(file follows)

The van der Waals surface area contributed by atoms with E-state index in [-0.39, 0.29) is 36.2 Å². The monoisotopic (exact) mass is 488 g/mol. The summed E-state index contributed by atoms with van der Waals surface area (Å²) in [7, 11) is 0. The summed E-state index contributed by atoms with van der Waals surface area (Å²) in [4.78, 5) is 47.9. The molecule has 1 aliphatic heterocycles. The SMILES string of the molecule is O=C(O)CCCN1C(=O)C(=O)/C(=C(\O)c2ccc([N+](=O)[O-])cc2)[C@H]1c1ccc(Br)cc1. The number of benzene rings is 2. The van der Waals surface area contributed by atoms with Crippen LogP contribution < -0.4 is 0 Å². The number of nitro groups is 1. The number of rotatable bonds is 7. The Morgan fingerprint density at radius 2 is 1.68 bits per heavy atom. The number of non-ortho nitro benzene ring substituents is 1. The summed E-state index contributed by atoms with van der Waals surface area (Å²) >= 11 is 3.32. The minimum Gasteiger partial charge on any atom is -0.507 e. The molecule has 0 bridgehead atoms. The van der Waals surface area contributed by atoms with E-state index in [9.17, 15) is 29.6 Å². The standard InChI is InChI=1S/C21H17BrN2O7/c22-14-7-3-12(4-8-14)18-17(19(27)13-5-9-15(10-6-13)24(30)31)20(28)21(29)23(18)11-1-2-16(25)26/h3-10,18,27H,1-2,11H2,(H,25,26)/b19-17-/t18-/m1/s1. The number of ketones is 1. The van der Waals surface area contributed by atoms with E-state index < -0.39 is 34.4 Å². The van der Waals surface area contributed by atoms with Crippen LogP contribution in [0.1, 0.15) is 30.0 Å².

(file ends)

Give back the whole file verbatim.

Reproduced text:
The van der Waals surface area contributed by atoms with E-state index in [-0.39, 0.29) is 36.2 Å². The monoisotopic (exact) mass is 488 g/mol. The summed E-state index contributed by atoms with van der Waals surface area (Å²) in [7, 11) is 0. The summed E-state index contributed by atoms with van der Waals surface area (Å²) in [4.78, 5) is 47.9. The molecule has 1 aliphatic heterocycles. The SMILES string of the molecule is O=C(O)CCCN1C(=O)C(=O)/C(=C(\O)c2ccc([N+](=O)[O-])cc2)[C@H]1c1ccc(Br)cc1. The number of benzene rings is 2. The van der Waals surface area contributed by atoms with Crippen LogP contribution < -0.4 is 0 Å². The number of nitro groups is 1. The number of rotatable bonds is 7. The Morgan fingerprint density at radius 2 is 1.68 bits per heavy atom. The number of non-ortho nitro benzene ring substituents is 1. The summed E-state index contributed by atoms with van der Waals surface area (Å²) >= 11 is 3.32. The minimum Gasteiger partial charge on any atom is -0.507 e. The molecule has 0 bridgehead atoms. The van der Waals surface area contributed by atoms with E-state index in [9.17, 15) is 29.6 Å². The standard InChI is InChI=1S/C21H17BrN2O7/c22-14-7-3-12(4-8-14)18-17(19(27)13-5-9-15(10-6-13)24(30)31)20(28)21(29)23(18)11-1-2-16(25)26/h3-10,18,27H,1-2,11H2,(H,25,26)/b19-17-/t18-/m1/s1. The number of ketones is 1. The van der Waals surface area contributed by atoms with E-state index < -0.39 is 34.4 Å². The van der Waals surface area contributed by atoms with Crippen LogP contribution in [0.1, 0.15) is 30.0 Å².